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Hong Kong - Dim Sum, Peking Duck, and Private Kitchens

Hong Kong - Dim Sum, Peking Duck, and Private Kitchens

Nov 17th, 2010, 03:45 AM
  #1  
CFW
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Hong Kong - Dim Sum, Peking Duck, and Private Kitchens

On Cicerone's recommendation have put Under the Bridge Spicy Crab on our list. (Love crab!) Now looking for other places for Chinese favorites - Dim Sum & Peking duck. Is Peking duck good in HK? What is the best place to go. I know there must be a million dim sum places. What are everyone's favorites? And what is a private kitchen?

In general, considering that we will only have 3 nights in HK, what are everyone's top 3 restaurant recommendations?
CFW is offline  
Nov 17th, 2010, 01:57 PM
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ttt
HappyTrvlr is offline  
Nov 17th, 2010, 02:18 PM
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I liked Tim's Kitchen; they are now at a new address. I highly recommend. It is more of a restaurant than a private kitchen, but you need to choose your dishes in advance.

I also liked Fu Sing,which I recommend for roast pork and other Cantonese dishes.

Fabulous dim sum at Fu Sing and at the Four Seasons, where the dim sum is not crazy pricey...


More on private kitchens:

http://www.boston.com/ae/food/restau...rning_clients/
ekscrunchy is offline  
Nov 17th, 2010, 05:51 PM
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There are dim sum reccos on my list, as well as a place or two with Peking duck. Top of my list for dim sum would be Lok Cha Teashop, for atmosphere and great vegetarian food. The dim sum restaurant at the Chi Lin Nunnery is also quite good, also vegetarian. I would possibly include Shanghai Garden, which would offer Shanghainese versions of dim sum (including the fabulous dumplings).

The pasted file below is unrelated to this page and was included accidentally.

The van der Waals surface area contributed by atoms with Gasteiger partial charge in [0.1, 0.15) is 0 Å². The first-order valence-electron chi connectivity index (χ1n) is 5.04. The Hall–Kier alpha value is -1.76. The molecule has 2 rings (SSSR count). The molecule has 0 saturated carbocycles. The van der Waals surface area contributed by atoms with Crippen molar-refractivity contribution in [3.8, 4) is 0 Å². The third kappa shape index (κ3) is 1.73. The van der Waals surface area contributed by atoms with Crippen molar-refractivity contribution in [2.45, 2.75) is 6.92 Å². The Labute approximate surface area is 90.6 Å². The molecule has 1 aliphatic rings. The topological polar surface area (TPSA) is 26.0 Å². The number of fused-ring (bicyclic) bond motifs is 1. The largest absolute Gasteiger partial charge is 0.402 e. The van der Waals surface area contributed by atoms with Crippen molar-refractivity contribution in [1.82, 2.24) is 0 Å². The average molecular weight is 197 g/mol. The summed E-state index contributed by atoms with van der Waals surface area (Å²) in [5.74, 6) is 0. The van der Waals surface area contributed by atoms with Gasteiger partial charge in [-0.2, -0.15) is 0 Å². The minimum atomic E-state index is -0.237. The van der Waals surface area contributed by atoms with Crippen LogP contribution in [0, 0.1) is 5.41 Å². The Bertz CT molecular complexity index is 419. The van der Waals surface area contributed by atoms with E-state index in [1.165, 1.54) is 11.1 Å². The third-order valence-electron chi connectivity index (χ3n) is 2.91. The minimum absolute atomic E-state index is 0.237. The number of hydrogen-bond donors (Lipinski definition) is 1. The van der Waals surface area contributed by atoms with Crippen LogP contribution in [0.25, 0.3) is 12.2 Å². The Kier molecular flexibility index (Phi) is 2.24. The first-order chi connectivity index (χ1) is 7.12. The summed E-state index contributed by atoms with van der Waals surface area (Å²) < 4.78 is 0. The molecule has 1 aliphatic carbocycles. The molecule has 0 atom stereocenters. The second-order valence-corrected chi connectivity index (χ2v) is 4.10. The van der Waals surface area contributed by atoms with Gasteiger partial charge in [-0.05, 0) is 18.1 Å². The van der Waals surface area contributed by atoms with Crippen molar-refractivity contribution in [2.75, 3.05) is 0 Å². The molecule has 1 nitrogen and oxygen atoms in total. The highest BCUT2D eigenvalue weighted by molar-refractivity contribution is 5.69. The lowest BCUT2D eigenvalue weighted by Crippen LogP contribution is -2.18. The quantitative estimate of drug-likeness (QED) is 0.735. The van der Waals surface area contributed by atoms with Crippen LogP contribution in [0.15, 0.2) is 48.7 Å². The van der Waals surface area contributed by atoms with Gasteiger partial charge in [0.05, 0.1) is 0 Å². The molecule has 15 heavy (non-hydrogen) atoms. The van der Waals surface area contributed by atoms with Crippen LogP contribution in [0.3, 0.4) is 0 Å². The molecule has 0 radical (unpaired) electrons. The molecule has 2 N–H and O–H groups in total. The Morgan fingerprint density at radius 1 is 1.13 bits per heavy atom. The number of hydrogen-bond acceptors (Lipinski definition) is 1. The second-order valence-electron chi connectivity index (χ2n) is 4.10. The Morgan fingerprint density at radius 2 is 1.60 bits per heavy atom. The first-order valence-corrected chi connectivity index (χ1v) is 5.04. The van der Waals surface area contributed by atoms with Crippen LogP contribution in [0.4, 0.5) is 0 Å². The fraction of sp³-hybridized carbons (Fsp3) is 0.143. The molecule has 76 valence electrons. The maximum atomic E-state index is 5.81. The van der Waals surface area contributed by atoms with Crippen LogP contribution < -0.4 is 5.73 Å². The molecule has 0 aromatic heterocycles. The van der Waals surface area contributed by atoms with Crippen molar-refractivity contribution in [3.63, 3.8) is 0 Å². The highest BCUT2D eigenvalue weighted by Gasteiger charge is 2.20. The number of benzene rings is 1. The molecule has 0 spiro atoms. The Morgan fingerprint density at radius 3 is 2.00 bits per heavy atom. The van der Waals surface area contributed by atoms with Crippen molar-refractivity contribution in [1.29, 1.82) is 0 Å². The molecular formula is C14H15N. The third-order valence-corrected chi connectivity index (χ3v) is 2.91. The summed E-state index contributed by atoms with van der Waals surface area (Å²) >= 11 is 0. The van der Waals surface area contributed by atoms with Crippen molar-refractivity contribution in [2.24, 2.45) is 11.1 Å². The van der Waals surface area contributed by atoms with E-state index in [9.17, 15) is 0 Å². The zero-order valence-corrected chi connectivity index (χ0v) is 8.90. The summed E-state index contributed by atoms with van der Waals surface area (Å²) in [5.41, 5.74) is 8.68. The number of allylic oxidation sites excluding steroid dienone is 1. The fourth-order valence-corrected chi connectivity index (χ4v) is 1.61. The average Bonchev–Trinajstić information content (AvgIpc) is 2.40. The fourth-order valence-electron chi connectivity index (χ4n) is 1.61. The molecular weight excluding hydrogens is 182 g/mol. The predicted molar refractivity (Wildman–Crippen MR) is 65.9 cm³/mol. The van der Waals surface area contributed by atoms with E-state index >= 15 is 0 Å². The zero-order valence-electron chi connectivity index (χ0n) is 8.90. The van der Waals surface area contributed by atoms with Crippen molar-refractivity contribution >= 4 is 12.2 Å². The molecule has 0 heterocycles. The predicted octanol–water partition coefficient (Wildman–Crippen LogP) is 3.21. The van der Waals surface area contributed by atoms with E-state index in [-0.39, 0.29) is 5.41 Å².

Peking duck is available here, although it is not “native” as it is not Cantonese. (Kind of like having southern fried chicken in Boston.) But I think still enjoyable. A possible choice might be the Man Wah restaurant at the JW Marriott, which has good dim sum and good Peking Duck. (This is a little on the formal side, as it is popular for business lunches.)

You might consider including a “view” restaurant during your three days, as you can enjoy food and a view. IMO, no one steams a fish quite like the Cantonese, so I would try to include a seafood restaurant for that.

A “private kitchen” means many things these days. It used to mean a restaurant without a restaurant (or liquor) license, usually in someone’s apartment. However, these days, many “private kitchens” do have full restaurant licenses, although a good number still do not have liquor licenses. It usually refers these days to a small restaurant, outside of a hotel, which does not have a set menu, but offers whatever the chef has purchased that day as freshest at the market. My favourite for Chinese is Gong Guan, but you have to be a party of at least 6 to eat there (unless you want to pay for a table of 6). Dinner only, and there is little English spoken. Gitone Fine Arts is another good one, and probably the one which really qualifies as a “private kitchen” as it is an art studio during the day. My favourite for western would be One-Thirty One in Sai Kung, or TBLS Kitchen Studio on Hollywood Road in Central.
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Nov 17th, 2010, 06:34 PM